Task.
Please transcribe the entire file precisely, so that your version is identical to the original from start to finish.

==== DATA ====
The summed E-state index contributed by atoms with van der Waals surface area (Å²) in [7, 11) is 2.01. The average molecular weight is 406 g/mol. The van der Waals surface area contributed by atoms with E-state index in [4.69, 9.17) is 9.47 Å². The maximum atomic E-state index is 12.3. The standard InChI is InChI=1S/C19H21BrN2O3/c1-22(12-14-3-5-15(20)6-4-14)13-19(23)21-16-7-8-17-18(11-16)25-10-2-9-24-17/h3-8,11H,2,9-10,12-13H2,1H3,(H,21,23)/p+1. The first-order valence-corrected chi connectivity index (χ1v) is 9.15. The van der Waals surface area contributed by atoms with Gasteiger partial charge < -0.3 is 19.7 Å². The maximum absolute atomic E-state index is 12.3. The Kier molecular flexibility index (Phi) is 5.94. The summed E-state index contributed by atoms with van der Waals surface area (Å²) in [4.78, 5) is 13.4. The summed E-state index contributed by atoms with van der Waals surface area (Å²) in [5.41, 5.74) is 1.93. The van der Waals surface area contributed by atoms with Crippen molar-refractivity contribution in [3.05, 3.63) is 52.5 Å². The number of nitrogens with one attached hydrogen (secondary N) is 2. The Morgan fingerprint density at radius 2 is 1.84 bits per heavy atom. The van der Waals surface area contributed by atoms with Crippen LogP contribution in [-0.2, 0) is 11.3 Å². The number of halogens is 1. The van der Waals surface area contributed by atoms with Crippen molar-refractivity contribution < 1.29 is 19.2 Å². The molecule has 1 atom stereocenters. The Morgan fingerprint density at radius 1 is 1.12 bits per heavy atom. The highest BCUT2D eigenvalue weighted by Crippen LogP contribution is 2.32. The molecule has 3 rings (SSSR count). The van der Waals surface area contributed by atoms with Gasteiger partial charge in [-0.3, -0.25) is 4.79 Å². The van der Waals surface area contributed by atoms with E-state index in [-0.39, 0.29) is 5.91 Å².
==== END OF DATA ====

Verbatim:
The summed E-state index contributed by atoms with van der Waals surface area (Å²) in [7, 11) is 2.01. The average molecular weight is 406 g/mol. The van der Waals surface area contributed by atoms with E-state index in [4.69, 9.17) is 9.47 Å². The maximum atomic E-state index is 12.3. The standard InChI is InChI=1S/C19H21BrN2O3/c1-22(12-14-3-5-15(20)6-4-14)13-19(23)21-16-7-8-17-18(11-16)25-10-2-9-24-17/h3-8,11H,2,9-10,12-13H2,1H3,(H,21,23)/p+1. The first-order valence-corrected chi connectivity index (χ1v) is 9.15. The van der Waals surface area contributed by atoms with Gasteiger partial charge < -0.3 is 19.7 Å². The maximum absolute atomic E-state index is 12.3. The Kier molecular flexibility index (Phi) is 5.94. The summed E-state index contributed by atoms with van der Waals surface area (Å²) in [4.78, 5) is 13.4. The summed E-state index contributed by atoms with van der Waals surface area (Å²) in [5.41, 5.74) is 1.93. The van der Waals surface area contributed by atoms with Crippen molar-refractivity contribution in [3.05, 3.63) is 52.5 Å². The number of nitrogens with one attached hydrogen (secondary N) is 2. The Morgan fingerprint density at radius 2 is 1.84 bits per heavy atom. The van der Waals surface area contributed by atoms with Crippen LogP contribution in [-0.2, 0) is 11.3 Å². The number of halogens is 1. The van der Waals surface area contributed by atoms with Crippen molar-refractivity contribution < 1.29 is 19.2 Å². The molecule has 1 atom stereocenters. The Morgan fingerprint density at radius 1 is 1.12 bits per heavy atom. The highest BCUT2D eigenvalue weighted by Crippen LogP contribution is 2.32. The molecule has 3 rings (SSSR count). The van der Waals surface area contributed by atoms with Gasteiger partial charge in [-0.3, -0.25) is 4.79 Å². The van der Waals surface area contributed by atoms with E-state index in [-0.39, 0.29) is 5.91 Å².